Review by Sean Boelman
In recent years, Bruce Willis’s roles have gone from being that of a cool action hero in B-movies to that of the underutilized and curmudgeonly supporting player. This has arguably never been more true than it is in Matt Eskandari’s Hard Kill, a passable but bland flick composed of a series of firefights and not much else.
The film follows a mercenary and his team as they are hired by the billionaire CEO of a tech company to rescue his daughter from a terrorist who hopes to exploit his work. Like so many low-rent action flicks, the plot here is beyond convoluted and not much of it makes any sense, but movies like this aren’t really about the story.
However, the movie hardly delivers on that front either. The least one expects from a movie like this are some fight scenes that have kinetic cinematography and rapid editing to drum up some excitement. Here, it just feels as if the filmmakers just pointed a camera at some people shooting guns at each other.
In fact, the film as a whole suffers from being outright dull. It’s a very straightforward damsel-in-distress story, which is a dated narrative to begin with, and the movie’s attempts to make sure that it isn’t technologically irrelevant in a year’s time result in everything feeling a whole lot more generic too.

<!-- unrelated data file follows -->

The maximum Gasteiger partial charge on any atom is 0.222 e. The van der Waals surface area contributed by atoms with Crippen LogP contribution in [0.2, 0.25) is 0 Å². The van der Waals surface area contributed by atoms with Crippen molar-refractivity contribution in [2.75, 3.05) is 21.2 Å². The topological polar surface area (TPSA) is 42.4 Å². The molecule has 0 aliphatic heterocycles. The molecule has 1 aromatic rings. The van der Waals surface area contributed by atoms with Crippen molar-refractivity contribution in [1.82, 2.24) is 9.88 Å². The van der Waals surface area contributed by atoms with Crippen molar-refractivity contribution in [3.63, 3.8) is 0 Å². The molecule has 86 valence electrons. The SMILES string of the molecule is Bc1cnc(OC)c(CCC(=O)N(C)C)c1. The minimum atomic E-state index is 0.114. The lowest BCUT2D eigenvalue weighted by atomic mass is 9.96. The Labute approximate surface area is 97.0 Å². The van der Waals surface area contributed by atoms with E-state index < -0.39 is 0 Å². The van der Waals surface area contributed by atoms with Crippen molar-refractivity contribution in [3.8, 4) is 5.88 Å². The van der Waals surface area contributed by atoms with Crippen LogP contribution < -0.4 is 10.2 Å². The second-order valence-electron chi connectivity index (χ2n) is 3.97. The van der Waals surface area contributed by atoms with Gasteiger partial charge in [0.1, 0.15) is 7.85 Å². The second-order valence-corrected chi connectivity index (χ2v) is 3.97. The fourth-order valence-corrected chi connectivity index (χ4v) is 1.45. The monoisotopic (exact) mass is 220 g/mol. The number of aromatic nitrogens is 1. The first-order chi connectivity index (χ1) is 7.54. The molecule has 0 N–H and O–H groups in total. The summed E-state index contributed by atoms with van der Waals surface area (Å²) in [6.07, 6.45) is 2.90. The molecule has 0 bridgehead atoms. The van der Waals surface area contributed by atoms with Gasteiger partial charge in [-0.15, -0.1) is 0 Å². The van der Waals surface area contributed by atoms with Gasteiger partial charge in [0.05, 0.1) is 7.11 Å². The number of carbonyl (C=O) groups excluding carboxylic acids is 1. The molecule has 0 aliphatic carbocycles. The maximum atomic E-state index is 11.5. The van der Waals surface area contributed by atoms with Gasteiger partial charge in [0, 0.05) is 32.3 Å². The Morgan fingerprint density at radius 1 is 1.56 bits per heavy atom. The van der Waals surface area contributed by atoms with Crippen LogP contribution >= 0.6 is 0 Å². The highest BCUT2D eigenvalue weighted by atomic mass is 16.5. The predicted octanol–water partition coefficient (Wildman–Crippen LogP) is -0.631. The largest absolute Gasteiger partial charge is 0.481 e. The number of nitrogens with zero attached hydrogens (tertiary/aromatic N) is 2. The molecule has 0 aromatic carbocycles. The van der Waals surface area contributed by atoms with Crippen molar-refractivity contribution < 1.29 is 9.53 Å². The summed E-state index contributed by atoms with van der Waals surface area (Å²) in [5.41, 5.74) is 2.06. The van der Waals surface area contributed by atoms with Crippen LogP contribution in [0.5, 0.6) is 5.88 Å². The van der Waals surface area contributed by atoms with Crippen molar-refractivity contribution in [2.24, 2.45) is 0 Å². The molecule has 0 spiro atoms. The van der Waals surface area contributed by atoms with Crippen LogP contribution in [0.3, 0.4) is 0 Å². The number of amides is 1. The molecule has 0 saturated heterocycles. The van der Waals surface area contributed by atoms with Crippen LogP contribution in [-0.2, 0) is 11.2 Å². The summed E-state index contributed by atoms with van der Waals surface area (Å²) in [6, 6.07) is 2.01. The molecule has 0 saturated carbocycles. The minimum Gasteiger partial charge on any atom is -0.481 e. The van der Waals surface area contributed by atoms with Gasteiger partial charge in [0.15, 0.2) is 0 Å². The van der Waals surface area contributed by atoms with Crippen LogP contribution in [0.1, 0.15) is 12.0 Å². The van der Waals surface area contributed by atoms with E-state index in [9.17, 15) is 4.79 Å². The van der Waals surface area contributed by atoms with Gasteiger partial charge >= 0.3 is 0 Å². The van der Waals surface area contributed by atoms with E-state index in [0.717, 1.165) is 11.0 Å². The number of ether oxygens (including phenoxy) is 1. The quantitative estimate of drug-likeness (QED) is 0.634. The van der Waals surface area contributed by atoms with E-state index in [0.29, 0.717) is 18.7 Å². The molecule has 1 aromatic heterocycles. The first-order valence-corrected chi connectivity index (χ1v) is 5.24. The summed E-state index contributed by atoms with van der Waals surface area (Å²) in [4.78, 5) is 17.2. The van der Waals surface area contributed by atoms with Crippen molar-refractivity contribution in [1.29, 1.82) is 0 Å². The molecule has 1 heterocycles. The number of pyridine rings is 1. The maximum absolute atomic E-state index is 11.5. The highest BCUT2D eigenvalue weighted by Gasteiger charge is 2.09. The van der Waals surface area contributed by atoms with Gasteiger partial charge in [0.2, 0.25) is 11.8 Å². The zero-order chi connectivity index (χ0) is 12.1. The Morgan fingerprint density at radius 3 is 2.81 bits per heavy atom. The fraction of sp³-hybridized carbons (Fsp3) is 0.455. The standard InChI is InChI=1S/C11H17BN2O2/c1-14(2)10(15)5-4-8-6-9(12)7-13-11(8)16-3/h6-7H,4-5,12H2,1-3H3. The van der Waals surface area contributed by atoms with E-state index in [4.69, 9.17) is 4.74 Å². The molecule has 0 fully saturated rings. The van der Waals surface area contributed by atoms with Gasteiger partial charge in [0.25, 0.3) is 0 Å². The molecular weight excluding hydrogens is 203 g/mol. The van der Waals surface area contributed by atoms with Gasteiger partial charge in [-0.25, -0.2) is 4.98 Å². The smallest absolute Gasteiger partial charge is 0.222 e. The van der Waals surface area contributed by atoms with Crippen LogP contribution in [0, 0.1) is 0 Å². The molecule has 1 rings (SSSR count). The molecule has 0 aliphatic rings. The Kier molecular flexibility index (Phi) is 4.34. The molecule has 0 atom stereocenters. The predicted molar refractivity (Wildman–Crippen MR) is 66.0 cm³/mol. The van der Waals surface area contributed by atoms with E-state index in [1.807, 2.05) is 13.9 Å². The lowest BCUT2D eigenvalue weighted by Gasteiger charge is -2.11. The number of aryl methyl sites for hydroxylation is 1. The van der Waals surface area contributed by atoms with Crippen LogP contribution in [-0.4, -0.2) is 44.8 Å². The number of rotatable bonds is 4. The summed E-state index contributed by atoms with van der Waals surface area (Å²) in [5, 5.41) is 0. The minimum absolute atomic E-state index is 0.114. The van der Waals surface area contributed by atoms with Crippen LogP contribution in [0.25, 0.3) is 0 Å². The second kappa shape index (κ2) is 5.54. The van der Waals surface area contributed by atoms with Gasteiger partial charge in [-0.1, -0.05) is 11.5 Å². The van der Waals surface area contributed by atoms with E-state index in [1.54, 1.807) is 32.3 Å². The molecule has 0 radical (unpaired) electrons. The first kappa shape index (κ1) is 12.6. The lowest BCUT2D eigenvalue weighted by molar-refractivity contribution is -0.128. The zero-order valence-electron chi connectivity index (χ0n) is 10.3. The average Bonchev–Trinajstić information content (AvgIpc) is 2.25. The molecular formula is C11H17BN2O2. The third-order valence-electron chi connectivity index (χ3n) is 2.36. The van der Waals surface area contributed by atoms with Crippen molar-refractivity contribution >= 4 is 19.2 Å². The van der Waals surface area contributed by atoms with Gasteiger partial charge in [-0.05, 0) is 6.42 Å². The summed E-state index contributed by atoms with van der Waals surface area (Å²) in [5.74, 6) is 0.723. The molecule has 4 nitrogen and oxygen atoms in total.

And for a film that takes place almost entirely in one location, there is no sense of spatial geography to be found. But it isn’t that Eskandari is going for an eerily labyrinthian type of feel — instead, it feels like pure laziness that seemingly no thought or attention was put into giving the world any sense of reality.
The character development of the movie is all but nonexistent. There are some attempts to build a dynamic between the protagonist and his team, and between the protagonist and Willis’s overseer figure, but these are too shallow and feel too much like an afterthought to leave any sort of impression.
Perhaps more frustrating, though, is that the entire cast seems to be phoning it in. In the lead role, Jesse Metcalfe is off-puttingly stoic, likely in an attempt to make himself seem like a tough guy, but really just coming across as awkwardly gruff. And as is usual for Willis, his lack of passion seems to scream a desire to be put out of his misery.
Hard Kill isn’t unwatchable, but it also isn’t particularly entertaining. It’s a film that seems designed to meet the lowest possible standards of competency, and while it achieves those modest goals, it fails to justify its existence in a sea of more entertaining straight-to-VOD popcorn fare.
Hard Kill is now available on VOD.
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